As has already been observed, the Statute of the Arab Court of Human Rights(Statute)[187] does not deal with a number of important issues. First and foremost, it does not provide for a right of individual petition. This is arguably its leading failing which undermines the whole project. But neither does it make provision for remedies for victims nor the adoption of provisional measures. The latter omission is especially worrisome and surely limits the capacity of the Arab Court of Human Rights (ACtHR) to intervene in cases where massive human rights violations may be occurring. Moreover, given that the League of Arab States (LAS) has no other juridical organ in place it does not seem unreasonable to expect that the Arab Court of Human Rights (ACtHR) should have been provided with such means. It remains possible that certain of the Statute’s defects could be remedied by the Rules. Certainly, it is the case that the jurisdiction of the African Court of Human and Peoples’ Rights (ACtHPR) has been suitably complemented by its Rules.[188] But there is only so much that the Rules can be expected to do and realistically they cannot create a right of individual petition where none exists in the parent instrument.[189] Given its present mandate it is certain that the ACtHR is unlikely to be burdened with work. The ACtHR’s membership will be crucial; an activist and courageous bench, drawing on a court’s inherent powers or a creative, teleological approach to interpretation, could enhance its protective mandate. But it would have been unrealistic to have expected more from many of the regimes in question. Of course, it is theoretically possible for the LAS to expand the ACtHR’s mandate in a future protocol.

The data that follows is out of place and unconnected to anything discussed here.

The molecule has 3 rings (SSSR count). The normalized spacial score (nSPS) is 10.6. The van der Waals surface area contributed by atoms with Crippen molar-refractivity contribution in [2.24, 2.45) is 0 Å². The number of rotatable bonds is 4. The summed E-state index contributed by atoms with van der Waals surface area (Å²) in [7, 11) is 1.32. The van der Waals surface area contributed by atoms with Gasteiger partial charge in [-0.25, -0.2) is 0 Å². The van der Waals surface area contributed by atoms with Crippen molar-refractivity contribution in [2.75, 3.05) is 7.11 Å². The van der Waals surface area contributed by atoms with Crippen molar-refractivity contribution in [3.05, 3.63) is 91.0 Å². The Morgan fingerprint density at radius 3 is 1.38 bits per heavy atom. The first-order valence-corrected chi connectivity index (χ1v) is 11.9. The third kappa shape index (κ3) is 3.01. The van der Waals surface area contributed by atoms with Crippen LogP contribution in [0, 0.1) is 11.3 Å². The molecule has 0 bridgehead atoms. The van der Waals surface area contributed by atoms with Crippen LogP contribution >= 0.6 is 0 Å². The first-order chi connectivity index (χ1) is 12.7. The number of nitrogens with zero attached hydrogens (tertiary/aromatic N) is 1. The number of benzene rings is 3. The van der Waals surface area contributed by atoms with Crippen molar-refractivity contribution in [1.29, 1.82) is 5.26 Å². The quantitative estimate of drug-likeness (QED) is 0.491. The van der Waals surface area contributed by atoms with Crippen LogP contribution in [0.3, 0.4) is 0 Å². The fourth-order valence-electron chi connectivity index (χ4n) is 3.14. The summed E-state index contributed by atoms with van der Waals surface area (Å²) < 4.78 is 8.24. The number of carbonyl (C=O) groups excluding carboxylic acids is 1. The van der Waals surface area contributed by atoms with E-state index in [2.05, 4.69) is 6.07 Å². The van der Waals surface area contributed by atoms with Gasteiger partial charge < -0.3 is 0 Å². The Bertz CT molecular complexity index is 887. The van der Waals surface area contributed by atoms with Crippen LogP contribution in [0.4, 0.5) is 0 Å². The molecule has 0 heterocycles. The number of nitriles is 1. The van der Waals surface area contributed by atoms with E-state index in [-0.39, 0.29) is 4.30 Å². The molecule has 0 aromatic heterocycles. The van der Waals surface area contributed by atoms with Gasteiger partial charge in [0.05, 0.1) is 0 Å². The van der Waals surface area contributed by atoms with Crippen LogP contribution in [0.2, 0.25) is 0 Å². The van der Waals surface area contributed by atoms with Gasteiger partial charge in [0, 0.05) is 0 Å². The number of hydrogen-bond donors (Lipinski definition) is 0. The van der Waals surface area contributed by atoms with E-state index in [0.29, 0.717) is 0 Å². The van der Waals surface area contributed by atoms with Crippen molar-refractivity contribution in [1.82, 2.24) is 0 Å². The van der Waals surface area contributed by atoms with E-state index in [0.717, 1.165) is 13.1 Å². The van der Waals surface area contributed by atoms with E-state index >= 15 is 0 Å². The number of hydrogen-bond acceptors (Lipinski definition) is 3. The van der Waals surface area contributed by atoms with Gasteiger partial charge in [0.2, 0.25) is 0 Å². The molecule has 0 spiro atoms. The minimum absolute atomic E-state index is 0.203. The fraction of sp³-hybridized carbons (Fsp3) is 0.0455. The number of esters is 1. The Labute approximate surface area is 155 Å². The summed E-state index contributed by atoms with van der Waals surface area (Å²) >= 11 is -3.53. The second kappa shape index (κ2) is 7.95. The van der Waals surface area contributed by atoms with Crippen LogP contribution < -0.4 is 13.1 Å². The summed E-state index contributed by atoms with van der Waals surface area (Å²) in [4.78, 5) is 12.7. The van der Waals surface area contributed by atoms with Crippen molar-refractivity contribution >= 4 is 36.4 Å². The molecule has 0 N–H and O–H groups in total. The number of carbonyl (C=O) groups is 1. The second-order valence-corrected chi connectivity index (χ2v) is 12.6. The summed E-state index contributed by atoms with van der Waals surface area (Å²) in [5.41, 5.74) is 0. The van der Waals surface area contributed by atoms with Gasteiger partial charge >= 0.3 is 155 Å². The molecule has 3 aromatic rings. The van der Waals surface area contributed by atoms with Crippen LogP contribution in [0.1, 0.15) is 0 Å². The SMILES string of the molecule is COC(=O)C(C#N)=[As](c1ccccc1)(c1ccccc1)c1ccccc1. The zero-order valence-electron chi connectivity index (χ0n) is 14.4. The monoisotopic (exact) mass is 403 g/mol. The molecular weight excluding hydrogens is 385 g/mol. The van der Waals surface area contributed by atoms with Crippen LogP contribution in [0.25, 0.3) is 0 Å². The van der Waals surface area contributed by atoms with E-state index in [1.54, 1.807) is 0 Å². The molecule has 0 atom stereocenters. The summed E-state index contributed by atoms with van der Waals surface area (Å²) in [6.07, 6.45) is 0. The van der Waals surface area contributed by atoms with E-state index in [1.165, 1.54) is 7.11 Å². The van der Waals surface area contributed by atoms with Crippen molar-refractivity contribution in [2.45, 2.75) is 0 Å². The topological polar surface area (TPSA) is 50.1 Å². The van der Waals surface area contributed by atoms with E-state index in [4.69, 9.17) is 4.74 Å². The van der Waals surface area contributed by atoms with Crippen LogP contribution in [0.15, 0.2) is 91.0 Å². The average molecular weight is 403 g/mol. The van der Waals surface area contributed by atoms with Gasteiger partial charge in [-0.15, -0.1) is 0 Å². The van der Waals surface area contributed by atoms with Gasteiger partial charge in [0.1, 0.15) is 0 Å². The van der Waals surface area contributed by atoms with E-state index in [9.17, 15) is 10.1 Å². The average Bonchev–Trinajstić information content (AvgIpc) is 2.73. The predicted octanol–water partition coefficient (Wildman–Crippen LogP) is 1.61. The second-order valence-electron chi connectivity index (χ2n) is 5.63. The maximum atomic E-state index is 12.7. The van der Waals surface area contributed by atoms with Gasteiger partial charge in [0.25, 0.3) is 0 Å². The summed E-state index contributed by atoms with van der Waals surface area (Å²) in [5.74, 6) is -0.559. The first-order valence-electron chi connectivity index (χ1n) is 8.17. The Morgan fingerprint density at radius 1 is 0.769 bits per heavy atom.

Thus far the record of ratifications of the Statute is disappointing. Saudi Arabia became the first state to approve it on June 24th 2016.[190] Six more Member States must adopt it before the ACtHR can become operative. A NGO has called on LAS Member States not to ratify the Statute until and unless it undergoes thorough revision, e.g. giving individuals direct access to the ACtHR.[191] However, the prospect of a repetition of what happened with the Arab Charter of Human Rights of 1994 is not especially appealing, especially if this meant that the region would have to wait many years before the ACtHR were finally set up. To what degree suasion from outside the region could be a factor in strengthening the protective mechanism is difficult to judge when dealing with illiberal regimes. The fact that European governments are, with the adoption of Protocol No 15 amending the Convention for the Protection of Human Rights and Fundamental Freedoms,[192] seeking to rein in the European Court of Human Rights (ECtHR), calls into question their moral standing, weakens their ability to lead by example and project soft power, and undermines diplomatic efforts to inculcate good practice in other regional bodies. However, it would not be proper to consider the LAS in isolation. While the LAS has the distinction of being one of the oldest regional organizations it is by no means the only such association in that part of the world and many of its Member States are also members of other important regional groupings, such as the African Union[193] and the Organization of Islamic Cooperation (OIC).[194] Undoubtedly, the African Union has developed a relatively complex human rights system that is reasonably capable of holding Member States to account.[195] Nor should it be overlooked that many of the LAS Member States are already bound to defend and promote human rights as contracting parties to United Nations treaties such as the International Covenant on Civil and Political Rights, the Convention on the Elimination of Discrimination against Women[196] and the Convention against Torture.[197] The 2004 Charter and the Statute, as regional complements to the protection and promotion of fundamental rights and freedoms, do not therefore constitute the only options. Nevertheless, it must be acknowledged that the states in question tend to accept only minimal oversight.[198] Insofar as the Statute itself is concerned, its limited locus standi specifications arguably render it fundamentally flawed and unfit for purpose. It is unlikely to be able satisfy the clamour for justice in the region and as such could even act to undermine the faith and the trust of the people in international institutions.